Frequently Asked Questions

Q: Why Should Someone Consider Organ Donation?
A: There is a severe shortage of organ donations in the United States. Nationally, 22 people die each day waiting for a transplant. Right now, more than 119,000 people are on the waiting list, more than one-third of them will die before an organ can be found. The numbers are growing, and the waiting list is increasing at a rate of 1,000 people a month. Another name is added every 10 minutes.

Q: How Do I Become An Organ Donor?
A: In Tennessee, New Mexico and California, you can sign up when applying for or renewing your driver’s license or I.D. card, or sign up today online at Donate Life America – to ensure your wishes are honored. Your personal information will be kept secure and confidential. It will be accessible only to authorized organ and tissue recovery personnel. Please click here to sign up now.

Q: If My Loved One Is An Organ Donor, Will Everything Be Done To Save His Or Her Life?
A: Yes, absolutely.  The process of donation takes place only after physicians declare a person brain dead, using strict neurological examinations. The person’s family is then consulted regarding donation.  Brain death occurs in patients who have suffered severe injury to the brain, such as a motor vehicle accident, a gunshot wound to the head, or blow to the head. (In the U.S. about 15,000 people die such a death each year, but only 8,000 actually become organ donors). As a result of the injury, the brain swells and obstructs its own blood supply, causing brain tissue to die, and cessation of brain function. This condition is irreversible. However, the vital organs (heart, lungs, liver, pancreas, intestine and kidneys) can be kept viable for a few days, if supported by artificial mechanical means (i.e. a ventilator). Brain death is an established medical and legal diagnosis of death.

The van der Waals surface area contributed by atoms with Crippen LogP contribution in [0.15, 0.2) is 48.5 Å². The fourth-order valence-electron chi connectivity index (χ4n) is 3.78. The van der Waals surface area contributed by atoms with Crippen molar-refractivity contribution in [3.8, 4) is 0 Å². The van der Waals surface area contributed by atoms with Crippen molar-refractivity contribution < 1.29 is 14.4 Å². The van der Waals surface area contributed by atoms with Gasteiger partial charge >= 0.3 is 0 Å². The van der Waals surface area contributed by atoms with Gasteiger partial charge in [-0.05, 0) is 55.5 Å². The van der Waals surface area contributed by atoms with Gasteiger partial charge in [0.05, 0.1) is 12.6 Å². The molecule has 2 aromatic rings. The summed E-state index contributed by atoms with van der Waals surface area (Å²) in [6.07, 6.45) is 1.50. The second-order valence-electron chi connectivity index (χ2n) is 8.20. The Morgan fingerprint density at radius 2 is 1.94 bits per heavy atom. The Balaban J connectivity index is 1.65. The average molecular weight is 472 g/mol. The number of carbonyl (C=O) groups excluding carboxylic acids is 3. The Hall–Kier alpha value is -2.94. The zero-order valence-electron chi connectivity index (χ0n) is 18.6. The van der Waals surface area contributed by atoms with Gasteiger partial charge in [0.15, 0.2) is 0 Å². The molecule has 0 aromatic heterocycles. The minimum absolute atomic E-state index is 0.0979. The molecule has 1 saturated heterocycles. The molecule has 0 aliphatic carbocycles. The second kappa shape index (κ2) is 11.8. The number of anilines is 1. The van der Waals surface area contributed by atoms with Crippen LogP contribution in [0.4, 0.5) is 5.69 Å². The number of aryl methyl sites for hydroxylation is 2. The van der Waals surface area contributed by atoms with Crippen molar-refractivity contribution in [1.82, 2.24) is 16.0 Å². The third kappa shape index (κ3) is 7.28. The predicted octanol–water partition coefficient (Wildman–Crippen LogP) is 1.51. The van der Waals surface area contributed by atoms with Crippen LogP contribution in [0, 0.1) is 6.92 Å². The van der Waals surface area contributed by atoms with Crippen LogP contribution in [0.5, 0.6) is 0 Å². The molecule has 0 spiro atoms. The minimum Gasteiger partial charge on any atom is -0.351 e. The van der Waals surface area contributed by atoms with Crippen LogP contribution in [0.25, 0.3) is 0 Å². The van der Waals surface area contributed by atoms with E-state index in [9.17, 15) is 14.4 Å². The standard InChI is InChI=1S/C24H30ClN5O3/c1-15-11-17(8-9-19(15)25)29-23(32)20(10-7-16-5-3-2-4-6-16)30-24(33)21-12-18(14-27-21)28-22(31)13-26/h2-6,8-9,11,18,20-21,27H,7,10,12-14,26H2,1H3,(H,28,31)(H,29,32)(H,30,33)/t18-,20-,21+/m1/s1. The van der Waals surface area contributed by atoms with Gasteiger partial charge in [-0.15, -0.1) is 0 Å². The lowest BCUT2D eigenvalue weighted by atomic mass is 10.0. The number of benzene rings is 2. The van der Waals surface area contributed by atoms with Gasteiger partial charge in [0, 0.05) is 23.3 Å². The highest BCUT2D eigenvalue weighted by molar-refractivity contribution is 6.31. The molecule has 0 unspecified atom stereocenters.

Q: Why, And For How Long Must The Ventilator Be Kept On After Declaration Of Death?
A: The ventilator is needed to provide oxygen to the vital organs, and will be kept on until surgery can be arranged and performed.  Without oxygen, the organs would die and not be viable for transplant.

Q: What Is The Maximum Time Span Between Recovering Organs/Tissues and Transplantation?
A: The approximate maximum time for the following organs/tissues is:  Lung (4-6 hours); Heart (4-6 hours); Liver (24 hours); Pancreas (24 hours); Kidney (72 hours); Corneas (14 days); Bone (5 years); Skin (5 years); Heart valves (10 years).

Q: Who Gives Consent To Donate?
A: You give consent by signing up on your statewide registry, which can be done online at or when you apply for your driver’s license. Once you sign up with your state registry, your donor designation grants authorization for organ and tissue recovery. Should you be in the position to donate, your next of kin will be presented with documentation of your registration and consulted regarding donation, but will not have the power to override your decision.  Your registration acts as a Donation Directive.

Q: What Is The “Required Request” Legislation?
A: The law (Omnibus Reconciliation Act passed in l986) was implemented due to the growing list of transplant candidates, and the tremendous shortage of organs. To meet this need, the law states that any hospital that receives government funding is required to give families the option of donation.

Q: Will Any Pain Be Felt During Surgery?
A: No. Since all brain activity has stopped, and the central nervous system has ceased to function, it is physically impossible to feel pain.

Q: How Do Major Religious Groups Feel About Organ And Tissue Donation?